You can learn to cook a steak that rivals anything you’d get from an expensive steakhouse with a little practice and the right knowledge. For steaks that are more than 1 inch thick, use the “reverse sear” method. To produce a crisp crust and tender juicy middle, thick-cut steaks like a Tomahawk, Ribeye, or Cowboy must be handled significantly differently.
The steak should be seared first, according to standard hot and quick cooking methods. The reverse sear is used in this situation. The reverse sear is a hot and rapid process that has been turned on its head. You cook your steak in the oven or on the chilly side of a two-zone grill to bring it up to temperature before finishing it over high heat to get that all-important crust. Get your meat suppliers Melbourne here.
To reverse sear your steak, follow these steps:
- Preheat your oven or grill to 200 to 275 degrees Fahrenheit.
- Create a two-zone system with your grill by banking your coals or turning one of your burners to high while keeping the other low to create a hot and cold zone.
- Roast your steaks in the oven or on the cool side of the grill until they reach a temperature of about 15°F below your desired temperature.
- Remove the steaks from the oven after they have reached the desired temperature.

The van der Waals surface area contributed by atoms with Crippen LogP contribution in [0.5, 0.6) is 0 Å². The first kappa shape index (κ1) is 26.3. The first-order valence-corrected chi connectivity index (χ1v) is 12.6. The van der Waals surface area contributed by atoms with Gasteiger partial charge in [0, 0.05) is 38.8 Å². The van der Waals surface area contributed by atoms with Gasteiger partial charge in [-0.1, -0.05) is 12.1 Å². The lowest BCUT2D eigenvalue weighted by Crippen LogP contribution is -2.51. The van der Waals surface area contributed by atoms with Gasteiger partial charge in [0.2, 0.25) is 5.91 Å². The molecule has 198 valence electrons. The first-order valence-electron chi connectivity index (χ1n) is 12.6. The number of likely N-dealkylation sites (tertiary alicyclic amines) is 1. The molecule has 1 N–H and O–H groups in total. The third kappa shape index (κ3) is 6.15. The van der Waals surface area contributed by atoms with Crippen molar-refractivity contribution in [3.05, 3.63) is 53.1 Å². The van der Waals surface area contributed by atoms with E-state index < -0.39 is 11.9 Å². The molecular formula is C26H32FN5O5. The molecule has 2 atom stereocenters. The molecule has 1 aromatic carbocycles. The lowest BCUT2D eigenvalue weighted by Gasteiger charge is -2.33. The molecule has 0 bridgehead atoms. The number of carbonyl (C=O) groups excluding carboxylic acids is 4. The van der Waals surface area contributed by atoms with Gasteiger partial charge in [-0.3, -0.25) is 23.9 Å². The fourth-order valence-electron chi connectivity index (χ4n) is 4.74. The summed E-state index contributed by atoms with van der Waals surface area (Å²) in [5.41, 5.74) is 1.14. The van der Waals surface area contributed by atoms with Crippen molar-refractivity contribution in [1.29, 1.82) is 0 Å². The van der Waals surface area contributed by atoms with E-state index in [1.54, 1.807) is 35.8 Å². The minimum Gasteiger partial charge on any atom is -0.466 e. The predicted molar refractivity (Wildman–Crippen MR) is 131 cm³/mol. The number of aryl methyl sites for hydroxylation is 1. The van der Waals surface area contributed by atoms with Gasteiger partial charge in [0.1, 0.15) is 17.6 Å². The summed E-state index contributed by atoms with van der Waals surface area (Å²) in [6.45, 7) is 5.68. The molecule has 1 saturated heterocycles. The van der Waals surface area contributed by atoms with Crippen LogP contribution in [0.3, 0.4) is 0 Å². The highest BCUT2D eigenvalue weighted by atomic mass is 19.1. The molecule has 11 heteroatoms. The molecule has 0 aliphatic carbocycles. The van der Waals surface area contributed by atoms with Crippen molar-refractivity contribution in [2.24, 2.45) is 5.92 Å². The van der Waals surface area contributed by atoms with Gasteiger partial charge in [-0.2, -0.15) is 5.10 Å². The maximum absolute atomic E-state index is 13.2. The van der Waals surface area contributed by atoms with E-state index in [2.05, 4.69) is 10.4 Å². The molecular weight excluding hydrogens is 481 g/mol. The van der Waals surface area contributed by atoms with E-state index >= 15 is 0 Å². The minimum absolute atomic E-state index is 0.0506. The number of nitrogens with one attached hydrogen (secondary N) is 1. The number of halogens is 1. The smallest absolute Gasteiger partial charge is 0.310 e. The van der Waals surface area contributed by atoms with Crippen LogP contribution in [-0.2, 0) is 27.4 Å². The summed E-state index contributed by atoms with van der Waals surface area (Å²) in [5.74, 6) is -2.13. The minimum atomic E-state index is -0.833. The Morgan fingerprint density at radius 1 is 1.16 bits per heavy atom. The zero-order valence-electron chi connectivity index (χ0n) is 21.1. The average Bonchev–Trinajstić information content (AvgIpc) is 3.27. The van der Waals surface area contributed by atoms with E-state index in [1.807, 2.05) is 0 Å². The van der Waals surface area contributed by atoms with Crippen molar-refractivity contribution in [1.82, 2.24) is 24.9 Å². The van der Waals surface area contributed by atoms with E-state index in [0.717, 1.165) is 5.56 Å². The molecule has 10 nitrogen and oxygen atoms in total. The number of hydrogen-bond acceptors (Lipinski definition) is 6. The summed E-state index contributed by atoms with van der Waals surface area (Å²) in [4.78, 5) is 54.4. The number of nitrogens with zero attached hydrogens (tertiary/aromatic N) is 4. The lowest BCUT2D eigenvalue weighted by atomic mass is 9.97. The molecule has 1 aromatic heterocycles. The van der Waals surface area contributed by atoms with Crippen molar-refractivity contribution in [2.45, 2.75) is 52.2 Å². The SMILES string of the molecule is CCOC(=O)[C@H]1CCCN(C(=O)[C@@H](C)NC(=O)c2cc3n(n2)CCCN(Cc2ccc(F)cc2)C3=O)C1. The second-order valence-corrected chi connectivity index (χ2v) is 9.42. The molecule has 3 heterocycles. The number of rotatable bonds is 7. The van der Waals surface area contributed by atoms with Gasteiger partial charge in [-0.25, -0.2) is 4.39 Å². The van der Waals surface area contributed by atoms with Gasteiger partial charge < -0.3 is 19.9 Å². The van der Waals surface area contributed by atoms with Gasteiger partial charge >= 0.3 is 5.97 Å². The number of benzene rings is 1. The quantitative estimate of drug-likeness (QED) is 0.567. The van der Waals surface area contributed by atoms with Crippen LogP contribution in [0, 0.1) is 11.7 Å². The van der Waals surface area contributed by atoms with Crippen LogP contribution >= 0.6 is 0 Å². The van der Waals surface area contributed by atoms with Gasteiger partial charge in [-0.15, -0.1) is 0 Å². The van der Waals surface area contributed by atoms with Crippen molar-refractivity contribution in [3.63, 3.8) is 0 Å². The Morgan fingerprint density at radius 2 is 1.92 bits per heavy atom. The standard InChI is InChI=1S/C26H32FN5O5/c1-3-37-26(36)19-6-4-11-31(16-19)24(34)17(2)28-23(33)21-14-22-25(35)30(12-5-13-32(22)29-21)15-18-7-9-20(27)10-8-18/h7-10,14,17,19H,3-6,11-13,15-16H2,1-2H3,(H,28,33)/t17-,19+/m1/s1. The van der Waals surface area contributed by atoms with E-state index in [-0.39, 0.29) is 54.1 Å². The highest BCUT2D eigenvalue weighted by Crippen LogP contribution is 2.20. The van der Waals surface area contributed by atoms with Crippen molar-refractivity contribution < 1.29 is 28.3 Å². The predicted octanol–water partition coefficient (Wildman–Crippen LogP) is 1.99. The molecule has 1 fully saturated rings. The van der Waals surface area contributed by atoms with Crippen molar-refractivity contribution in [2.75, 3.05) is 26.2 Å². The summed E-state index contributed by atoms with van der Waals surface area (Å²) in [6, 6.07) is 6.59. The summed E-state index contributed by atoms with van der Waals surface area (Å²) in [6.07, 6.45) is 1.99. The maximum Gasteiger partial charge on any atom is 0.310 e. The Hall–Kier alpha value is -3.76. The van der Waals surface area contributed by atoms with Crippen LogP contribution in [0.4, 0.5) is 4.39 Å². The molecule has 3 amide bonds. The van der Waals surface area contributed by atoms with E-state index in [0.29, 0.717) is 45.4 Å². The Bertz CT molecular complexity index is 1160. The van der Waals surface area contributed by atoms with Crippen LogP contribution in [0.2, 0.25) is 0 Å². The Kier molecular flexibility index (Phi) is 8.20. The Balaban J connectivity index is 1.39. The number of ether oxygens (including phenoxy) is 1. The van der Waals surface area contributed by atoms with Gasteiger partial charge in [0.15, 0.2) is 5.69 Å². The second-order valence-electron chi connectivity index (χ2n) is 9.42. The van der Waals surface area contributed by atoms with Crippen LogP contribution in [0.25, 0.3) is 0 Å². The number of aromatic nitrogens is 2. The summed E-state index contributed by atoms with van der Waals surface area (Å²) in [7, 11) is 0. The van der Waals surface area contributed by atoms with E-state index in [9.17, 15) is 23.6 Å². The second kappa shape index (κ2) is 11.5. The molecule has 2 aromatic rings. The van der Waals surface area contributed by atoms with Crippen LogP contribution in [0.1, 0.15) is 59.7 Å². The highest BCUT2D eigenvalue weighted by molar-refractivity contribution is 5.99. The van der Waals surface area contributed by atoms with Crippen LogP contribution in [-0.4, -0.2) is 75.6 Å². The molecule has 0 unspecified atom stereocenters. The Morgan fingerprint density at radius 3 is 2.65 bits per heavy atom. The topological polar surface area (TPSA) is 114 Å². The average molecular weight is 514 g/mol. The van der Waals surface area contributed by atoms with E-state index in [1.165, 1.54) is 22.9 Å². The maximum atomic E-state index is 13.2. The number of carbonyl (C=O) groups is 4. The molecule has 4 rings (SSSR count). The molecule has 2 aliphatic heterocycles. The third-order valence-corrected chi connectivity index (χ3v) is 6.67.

- If you’re using an oven, heat a pan with a little vegetable oil until it starts to smoke.
- Cook for 45 seconds on each side, or until golden brown.
Prepare the salt ahead of time
When it comes to steaks, it’s common knowledge that they shouldn’t be salted before cooking. Unfortunately, like a lot of “conventional wisdom,” this is completely incorrect. Salting your steaks two hours before you plan to cook them is the finest approach for seasoning them.
Don’t be concerned about the steak resting time.
Resting your steak does not improve it, contrary to popular belief. In fact, it has the potential to undo all of your hard work in the kitchen. Resting your steak after it’s cooked can lead it to overcook due to heat carryover, which occurs when the meat continues to cook after it’s been removed from the pan, or cause the moisture in the flesh to weaken the crispy crust, or just cause it to go chilly.
Use a meat thermometer to check the temperature of the meat.
The most important tool in your arsenal is a meat thermometer. Touching and looking at your meat to see if it’s done isn’t as accurate as using a quick-read digital thermometer. The difference between uncommon and medium-rare is about 10°F.